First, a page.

The elusive six pack. There is an endless number of super six pack programs at your disposal. Entire books are created with the sole purpose of teaching you the super secrets, known only to the author until you buy the book.
What about incredibly challenging gut burning core workouts with everything from planks to throwing medicine balls at your mid section? These hardcore workouts are important for athletic performance, but are overkill if the main goal is solid posture, good strength, and a lean six pack. Besides, hard core training usually causes overtraining injuries when jumped into too quickly, typically with high hopes and promises of fast gains in exchange for a torturous workout. If you need this level of performance it's best to work up to it over a long period; athletic development takes months and years, not days and weeks.
Then there's the secret foods to eat that make abdominal fat disappear in which failing to eat these foods is proposed to be the true reason for failing to achieve a beach worthy state of being ripped. Nope, those are phoney claims.
There are only two primary variables that relate to revealing a six pack; how much food you eat, and increasing the size of the rectus abdominis muscles through resistance training.
Actually the second variable, training, isn't as critical as you might think to merely expose the outline of this muscle group. Certainly larger abdominal muscles stick out more and for sure make a difference in the wow factor, but anyone who is really lean will show abdominal muscles.
The main thing that stands between you and your hidden six pack is extra abdominal fat. To simplify the complex layers of tissue let's look at the three main layers; muscles on the bottom, subcutaneous adipose tissue (fat) is next, with the outer skin (epidermis) on the outside, forming a kind of fat sandwich if you will.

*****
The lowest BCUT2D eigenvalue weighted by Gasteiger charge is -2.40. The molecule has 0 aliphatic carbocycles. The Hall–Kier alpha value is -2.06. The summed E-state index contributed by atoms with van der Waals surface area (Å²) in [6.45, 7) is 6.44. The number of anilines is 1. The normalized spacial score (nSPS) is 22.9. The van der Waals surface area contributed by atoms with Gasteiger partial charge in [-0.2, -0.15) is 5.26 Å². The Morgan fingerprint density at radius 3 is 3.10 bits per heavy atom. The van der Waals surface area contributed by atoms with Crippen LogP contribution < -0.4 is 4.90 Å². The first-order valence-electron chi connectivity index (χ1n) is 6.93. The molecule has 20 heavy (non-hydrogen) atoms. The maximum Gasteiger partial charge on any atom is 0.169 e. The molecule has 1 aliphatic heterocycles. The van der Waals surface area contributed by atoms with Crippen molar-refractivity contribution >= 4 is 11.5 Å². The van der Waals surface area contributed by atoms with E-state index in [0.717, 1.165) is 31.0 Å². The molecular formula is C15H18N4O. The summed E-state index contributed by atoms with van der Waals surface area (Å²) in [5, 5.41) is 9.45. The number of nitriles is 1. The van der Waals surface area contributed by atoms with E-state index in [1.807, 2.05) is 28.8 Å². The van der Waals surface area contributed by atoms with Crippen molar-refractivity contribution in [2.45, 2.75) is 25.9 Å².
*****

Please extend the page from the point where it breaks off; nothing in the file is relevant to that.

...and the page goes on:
Those seeking the ultimate ripped showing, usually bodybuilders preparing for contest, will tell you about sodium, water, and carb intake manipulations to get that paper-thin skin over muscle look, but that group will also tell you that particular state is only sustainable for a short period.. don't worry about this approach as it's impractical for achieving or maintaining a healthy sustainable six pack.
Really the main variable is food intake. Can't get rid of that layer that's covering your six pack? Eat less.
There is no secret. Goofy fad diets need not be considered, simply employ a safe caloric deficit (around a 500 calorie deficit per day or most days) and every week you will lose fat. Of course keep up with healthy exercise and keep eating fresh whole foods and balanced nutrition, but eat less to lose fat.
There's no rush. Despite our ability to convince ourselves that we must lose fat or get ripped abs by a certain date, there really is no rhyme or logical reason to do so, and such goals are often set so unrealistically that most will give up when they fail to achieve unrealistic goals, or worse, turn to crazy supplements and even more crazy quick fix promises..
To maintain your ripped abs, continue with a healthy diet where you don't overeat. This is very difficult for most to achieve as most of us typically associate reward with overeating, and we typically make every excuse in the book to overeat whenever possible.
If you can get passed weekend binge eating and the huge environmental and social influences to overeat, you can successfully achieve and maintain the ripped abs look, and you don't need a weird diet to do so.
The real secret to the six pack? Not much of a secret, eat less to lose fat; maintain a healthy caloric balance to maintain it.
Final notes; your abs will look like your abs, not someone else's. There are of course genetic variances between us all that make our superficial surface appearance unique to each of us so don't get hung up on trying make your abs look exactly like someone else's. The width of the tendon material between those six pack blocks varies between people as does the exact shape of each segment of muscle; you can't change this.
Avoid getting too worked up about the exact way you look. It's too easy for us emotional humans to develop self esteem and self image issues by placing too much emphasis on such things. Having said that, here is a narcissistic self photo (age 45).. My ab routine? Only once per week, and limited sets. I go harder when I feel good and do less when I feel off. Simple floor crunches, standing cable crunches, axe choppers, and cable crunches are my staples. Bridges occasionally, but bridges (also called "plank") only drive your abs to about 45% of peak contractile force which is fair for a base or a beginners program, but bridges, despite all the hype, are not appropriate for advanced core strength and power.
If I didn't love riding my mountain bike so much I would love to be a gym rat and get big, but the trails call me more than the gym does.. Find what makes you feel good, and stick with it. Oh.. and watch the calories!